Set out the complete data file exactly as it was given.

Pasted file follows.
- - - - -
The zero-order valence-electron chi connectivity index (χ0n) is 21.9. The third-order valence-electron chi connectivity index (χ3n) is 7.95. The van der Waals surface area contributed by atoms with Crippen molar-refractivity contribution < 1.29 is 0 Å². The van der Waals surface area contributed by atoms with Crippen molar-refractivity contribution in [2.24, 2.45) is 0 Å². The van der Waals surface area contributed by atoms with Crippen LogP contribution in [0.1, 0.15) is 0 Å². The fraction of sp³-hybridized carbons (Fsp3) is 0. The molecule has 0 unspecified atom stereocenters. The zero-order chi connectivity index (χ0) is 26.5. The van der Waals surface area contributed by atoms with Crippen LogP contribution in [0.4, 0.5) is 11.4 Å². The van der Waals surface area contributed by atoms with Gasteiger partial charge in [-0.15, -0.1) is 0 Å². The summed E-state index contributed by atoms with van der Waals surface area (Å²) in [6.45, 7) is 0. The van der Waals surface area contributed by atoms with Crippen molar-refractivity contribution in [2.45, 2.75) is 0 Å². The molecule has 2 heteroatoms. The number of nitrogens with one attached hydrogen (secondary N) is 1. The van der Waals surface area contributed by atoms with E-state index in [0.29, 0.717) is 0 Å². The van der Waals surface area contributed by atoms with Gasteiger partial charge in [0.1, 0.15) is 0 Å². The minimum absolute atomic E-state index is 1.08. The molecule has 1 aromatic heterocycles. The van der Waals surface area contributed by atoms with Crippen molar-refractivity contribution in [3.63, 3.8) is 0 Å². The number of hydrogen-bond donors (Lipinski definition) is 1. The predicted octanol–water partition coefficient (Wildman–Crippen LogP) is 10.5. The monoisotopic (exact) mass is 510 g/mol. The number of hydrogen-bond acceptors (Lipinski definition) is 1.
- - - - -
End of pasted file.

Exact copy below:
The zero-order valence-electron chi connectivity index (χ0n) is 21.9. The third-order valence-electron chi connectivity index (χ3n) is 7.95. The van der Waals surface area contributed by atoms with Crippen molar-refractivity contribution < 1.29 is 0 Å². The van der Waals surface area contributed by atoms with Crippen molar-refractivity contribution in [2.24, 2.45) is 0 Å². The van der Waals surface area contributed by atoms with Crippen LogP contribution in [0.1, 0.15) is 0 Å². The fraction of sp³-hybridized carbons (Fsp3) is 0. The molecule has 0 unspecified atom stereocenters. The zero-order chi connectivity index (χ0) is 26.5. The van der Waals surface area contributed by atoms with Crippen LogP contribution in [0.4, 0.5) is 11.4 Å². The van der Waals surface area contributed by atoms with Gasteiger partial charge in [-0.15, -0.1) is 0 Å². The summed E-state index contributed by atoms with van der Waals surface area (Å²) in [6.45, 7) is 0. The van der Waals surface area contributed by atoms with Crippen molar-refractivity contribution in [2.45, 2.75) is 0 Å². The molecule has 2 heteroatoms. The number of nitrogens with one attached hydrogen (secondary N) is 1. The van der Waals surface area contributed by atoms with E-state index in [0.29, 0.717) is 0 Å². The van der Waals surface area contributed by atoms with Gasteiger partial charge in [0.1, 0.15) is 0 Å². The minimum absolute atomic E-state index is 1.08. The molecule has 1 aromatic heterocycles. The van der Waals surface area contributed by atoms with Crippen molar-refractivity contribution in [3.63, 3.8) is 0 Å². The number of hydrogen-bond donors (Lipinski definition) is 1. The predicted octanol–water partition coefficient (Wildman–Crippen LogP) is 10.5. The monoisotopic (exact) mass is 510 g/mol. The number of hydrogen-bond acceptors (Lipinski definition) is 1.